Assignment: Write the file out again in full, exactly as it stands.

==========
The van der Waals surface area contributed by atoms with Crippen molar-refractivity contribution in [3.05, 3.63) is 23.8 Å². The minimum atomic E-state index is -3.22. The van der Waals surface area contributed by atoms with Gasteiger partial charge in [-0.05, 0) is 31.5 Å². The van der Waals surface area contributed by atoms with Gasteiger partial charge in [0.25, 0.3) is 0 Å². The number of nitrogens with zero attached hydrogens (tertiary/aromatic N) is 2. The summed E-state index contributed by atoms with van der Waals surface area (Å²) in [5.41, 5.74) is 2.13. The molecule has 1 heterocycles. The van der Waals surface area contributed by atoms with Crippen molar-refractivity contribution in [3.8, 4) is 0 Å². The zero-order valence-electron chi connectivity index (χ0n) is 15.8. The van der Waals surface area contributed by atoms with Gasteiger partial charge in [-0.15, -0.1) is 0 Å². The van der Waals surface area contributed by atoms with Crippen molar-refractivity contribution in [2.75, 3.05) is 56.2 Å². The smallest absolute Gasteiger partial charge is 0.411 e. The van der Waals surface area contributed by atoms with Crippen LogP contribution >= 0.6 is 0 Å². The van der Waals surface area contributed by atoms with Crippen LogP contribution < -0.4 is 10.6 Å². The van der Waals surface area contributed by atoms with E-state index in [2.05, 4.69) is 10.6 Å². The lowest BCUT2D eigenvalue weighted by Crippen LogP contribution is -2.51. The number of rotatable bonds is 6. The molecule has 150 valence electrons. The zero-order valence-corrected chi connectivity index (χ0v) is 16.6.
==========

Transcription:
The van der Waals surface area contributed by atoms with Crippen molar-refractivity contribution in [3.05, 3.63) is 23.8 Å². The minimum atomic E-state index is -3.22. The van der Waals surface area contributed by atoms with Gasteiger partial charge in [-0.05, 0) is 31.5 Å². The van der Waals surface area contributed by atoms with Gasteiger partial charge in [0.25, 0.3) is 0 Å². The number of nitrogens with zero attached hydrogens (tertiary/aromatic N) is 2. The summed E-state index contributed by atoms with van der Waals surface area (Å²) in [5.41, 5.74) is 2.13. The molecule has 1 heterocycles. The van der Waals surface area contributed by atoms with Crippen molar-refractivity contribution in [3.8, 4) is 0 Å². The zero-order valence-electron chi connectivity index (χ0n) is 15.8. The van der Waals surface area contributed by atoms with Gasteiger partial charge in [-0.15, -0.1) is 0 Å². The van der Waals surface area contributed by atoms with Crippen molar-refractivity contribution in [2.75, 3.05) is 56.2 Å². The smallest absolute Gasteiger partial charge is 0.411 e. The van der Waals surface area contributed by atoms with Crippen LogP contribution >= 0.6 is 0 Å². The van der Waals surface area contributed by atoms with Crippen LogP contribution < -0.4 is 10.6 Å². The van der Waals surface area contributed by atoms with E-state index in [2.05, 4.69) is 10.6 Å². The lowest BCUT2D eigenvalue weighted by Crippen LogP contribution is -2.51. The number of rotatable bonds is 6. The molecule has 150 valence electrons. The zero-order valence-corrected chi connectivity index (χ0v) is 16.6.